At a preview screening of Your Fat Friend in Scotland attended by the BBC, it’s freezing cold and wet and yet there’s a huge queue of people snaking around the pavement waiting to go into the Glasgow Film Theatre. Their teeth chatter with cold and excitement.

“It’s a sensitive subject and one that needed to be treated with absolute care,” documentarian Jeanie Finlay tells BBC News. “I’m looking for stories that are unspoken, people who aren’t in the spotlight with considered perspectives. I wanted people to see a realistic experience of what it means to live with a larger body.

Promotional still from the film Your Fat Friend
Image caption,One critic said the film was an “engaging, eye-opening documentary”

“If you look at the way that LGBTQ+ stories have been told over the years, they have become much more nuanced on screen because people have a better understanding and have challenged the bias with which these stories have been told in the past. Why can’t we do the same with body size?

“Fat people can be heroes, not just the punchline,” Finlay says.

This point was echoed by audience questions after the screening, as many referred to the lack of onscreen representation from plus-sized actors in film and television. The ones that do exist fall into the same tropes – the fat friend to the slim, attractive main character or the depressed lonely fat person who is either bullied, pitied or despised.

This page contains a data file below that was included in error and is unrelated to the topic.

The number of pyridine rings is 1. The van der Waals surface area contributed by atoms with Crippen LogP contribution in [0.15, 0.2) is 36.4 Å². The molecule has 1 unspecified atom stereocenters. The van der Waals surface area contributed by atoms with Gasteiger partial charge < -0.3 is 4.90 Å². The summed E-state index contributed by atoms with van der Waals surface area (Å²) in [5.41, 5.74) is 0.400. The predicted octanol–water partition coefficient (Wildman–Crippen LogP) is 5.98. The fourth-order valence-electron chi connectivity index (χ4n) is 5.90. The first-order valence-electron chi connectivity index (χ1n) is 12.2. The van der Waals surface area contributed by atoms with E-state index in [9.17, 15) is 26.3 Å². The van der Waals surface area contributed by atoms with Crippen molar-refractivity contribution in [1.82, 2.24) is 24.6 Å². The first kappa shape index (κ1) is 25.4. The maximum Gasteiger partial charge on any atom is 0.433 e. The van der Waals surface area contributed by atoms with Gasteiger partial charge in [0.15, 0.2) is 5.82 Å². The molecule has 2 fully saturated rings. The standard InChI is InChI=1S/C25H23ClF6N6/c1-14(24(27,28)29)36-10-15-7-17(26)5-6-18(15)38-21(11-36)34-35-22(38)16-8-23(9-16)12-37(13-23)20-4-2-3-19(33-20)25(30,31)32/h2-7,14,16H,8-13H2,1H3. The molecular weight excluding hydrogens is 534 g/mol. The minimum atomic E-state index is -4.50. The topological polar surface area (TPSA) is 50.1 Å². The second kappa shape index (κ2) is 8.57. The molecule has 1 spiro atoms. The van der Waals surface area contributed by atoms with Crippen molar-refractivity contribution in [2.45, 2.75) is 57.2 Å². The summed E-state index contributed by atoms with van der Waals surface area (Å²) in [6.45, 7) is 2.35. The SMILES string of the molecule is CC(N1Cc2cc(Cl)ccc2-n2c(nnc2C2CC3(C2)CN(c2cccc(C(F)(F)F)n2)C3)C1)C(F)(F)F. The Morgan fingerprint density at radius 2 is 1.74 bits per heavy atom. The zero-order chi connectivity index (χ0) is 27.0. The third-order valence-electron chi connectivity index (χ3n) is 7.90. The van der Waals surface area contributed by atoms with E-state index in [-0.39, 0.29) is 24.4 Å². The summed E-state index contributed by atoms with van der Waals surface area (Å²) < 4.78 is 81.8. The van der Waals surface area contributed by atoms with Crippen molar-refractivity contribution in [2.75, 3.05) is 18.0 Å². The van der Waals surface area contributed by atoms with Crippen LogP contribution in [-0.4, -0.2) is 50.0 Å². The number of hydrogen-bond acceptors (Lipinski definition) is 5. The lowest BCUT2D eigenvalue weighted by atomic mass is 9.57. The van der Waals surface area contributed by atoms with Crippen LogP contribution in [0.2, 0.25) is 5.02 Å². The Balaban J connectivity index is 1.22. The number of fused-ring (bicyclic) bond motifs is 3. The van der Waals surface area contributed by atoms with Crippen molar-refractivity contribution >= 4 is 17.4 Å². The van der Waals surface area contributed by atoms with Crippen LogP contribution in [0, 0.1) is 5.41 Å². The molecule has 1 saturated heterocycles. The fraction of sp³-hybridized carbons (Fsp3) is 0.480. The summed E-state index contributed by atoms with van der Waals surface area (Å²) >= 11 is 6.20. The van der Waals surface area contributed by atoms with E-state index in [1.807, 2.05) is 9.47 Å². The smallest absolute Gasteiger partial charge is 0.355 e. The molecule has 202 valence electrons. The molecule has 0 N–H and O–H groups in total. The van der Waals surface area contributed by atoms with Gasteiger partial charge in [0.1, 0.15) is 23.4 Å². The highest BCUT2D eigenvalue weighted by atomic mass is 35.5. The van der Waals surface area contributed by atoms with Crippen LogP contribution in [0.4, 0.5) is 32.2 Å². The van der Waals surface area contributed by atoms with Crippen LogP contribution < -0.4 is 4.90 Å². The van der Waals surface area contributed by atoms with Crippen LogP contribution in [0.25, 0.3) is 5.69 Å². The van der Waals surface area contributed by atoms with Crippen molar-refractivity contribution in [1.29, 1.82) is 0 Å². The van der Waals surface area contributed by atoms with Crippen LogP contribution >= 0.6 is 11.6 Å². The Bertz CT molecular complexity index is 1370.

McSweeney is a long-time admirer of Gordon’s work, so when she was asked to host one of the Q&A sessions, she jumped at the chance.

“Aubrey is a kind of talisman, the atmosphere was electric. It shows how important it is to explore the topic more deeply,” McSweeney says.

Recounting her memories of those journalists asking about her love scene, she adds: “It’s utterly wrong – they weren’t trying to be insulting but I think it’s something deeply ingrained that means we can’t deal with the issue.”